Do I Have to Pay for a Loan that I Co-Signed?

Do I Have to Pay for a Loan that I Co-Signed?

| Sep 6, 2015 | Bankruptcy |

It happens all the time. A family member has poor credit, but needs to buy a car. The down payment and interest rate proposed by the car lender is much more than he can afford to pay. The car dealership tells him that if he finds a co-signer for the car loan with good credit, he could greatly reduce his down payment and interest rate. So, you get a call on a Saturday afternoon: “Can you come down to the dealership and help me out by co-signing?” “I have a good job,” he says, and “I’m good for it.” Well, being the good family member you are, and having perfect credit, which you are very proud of, you drive down to the dealership and sign on the dotted line.

Two years later, you are awakened by a process server on a Sunday morning who serves you with a lawsuit because your family member failed to pay the car loan. The car was repossessed and there is still a balance due on the loan—a very big one. You say to yourself, “How can the car lender sue me? He was the one who was supposed to make the payments!” Welcome to the Law School of Hard Knocks.

Generally, you are liable for 100% for the loan that you co-signed, including attorney’s fees, collection costs and auction fees. Unfortunately, you can’t just get away with paying half of the balance due (although you can sue your co-debtor for a contribution, but good luck with that). Even if your family member manages to settle the debt, you could have negative tax consequences if the lender issues a 1099 Form for the forgiven debt (it gets counted as being income to you). To top it off, your perfect credit has now been destroyed.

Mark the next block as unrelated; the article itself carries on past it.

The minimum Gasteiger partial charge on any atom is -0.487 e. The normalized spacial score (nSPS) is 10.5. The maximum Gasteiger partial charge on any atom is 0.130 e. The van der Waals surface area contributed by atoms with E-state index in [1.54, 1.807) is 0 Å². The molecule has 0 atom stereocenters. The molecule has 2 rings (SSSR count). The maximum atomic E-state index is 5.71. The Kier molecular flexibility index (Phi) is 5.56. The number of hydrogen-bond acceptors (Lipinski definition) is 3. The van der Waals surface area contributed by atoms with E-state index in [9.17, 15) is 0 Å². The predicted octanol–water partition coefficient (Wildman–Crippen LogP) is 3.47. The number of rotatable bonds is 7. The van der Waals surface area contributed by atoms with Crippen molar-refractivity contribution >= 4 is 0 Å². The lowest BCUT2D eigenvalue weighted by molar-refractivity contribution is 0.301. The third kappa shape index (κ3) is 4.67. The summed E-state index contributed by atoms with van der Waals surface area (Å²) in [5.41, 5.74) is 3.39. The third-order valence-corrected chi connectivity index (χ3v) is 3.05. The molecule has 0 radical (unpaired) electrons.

Although there are technical legal requirements the lenders must follow, such as the FTC Credit Practices Rule that requires a Notice to Cosigners, generally lenders have the paperwork down to a science, and there is little room to wiggle out of the loan.

The question is, what can you do now? Well, the first thing you have to do is stop the lawsuit. One very efficient way of doing that is by filing for bankruptcy and gaining the protection of the “automatic stay,” which stops all collection attempts, including lawsuits, from moving forward. If you qualify for a Chapter 7 bankruptcy, you may be able to discharge your personal obligation to repay the debt without having to make any payments at all. Or, if your income is higher than the average income for people in your state and you do not qualify for Chapter 7 relief, you may still qualify for a Chapter 13 bankruptcy, and enter into a reasonable repayment and reorganization plan, and prevent the creditor from garnishing your wages or zing your bank accounts.

If you are considering filing for bankruptcy, or have been sued on a loan that you co-signed, you will need an experienced attorney to evaluate your case. The firm of Laura Margulies & Associates, LLC has successfully handled thousands of cases in Maryland and Washington, D.C., many involving unique or novel issues. Please contact us today for a consultation at (301) 816-1600. Our website address is: www.law-margulies.com.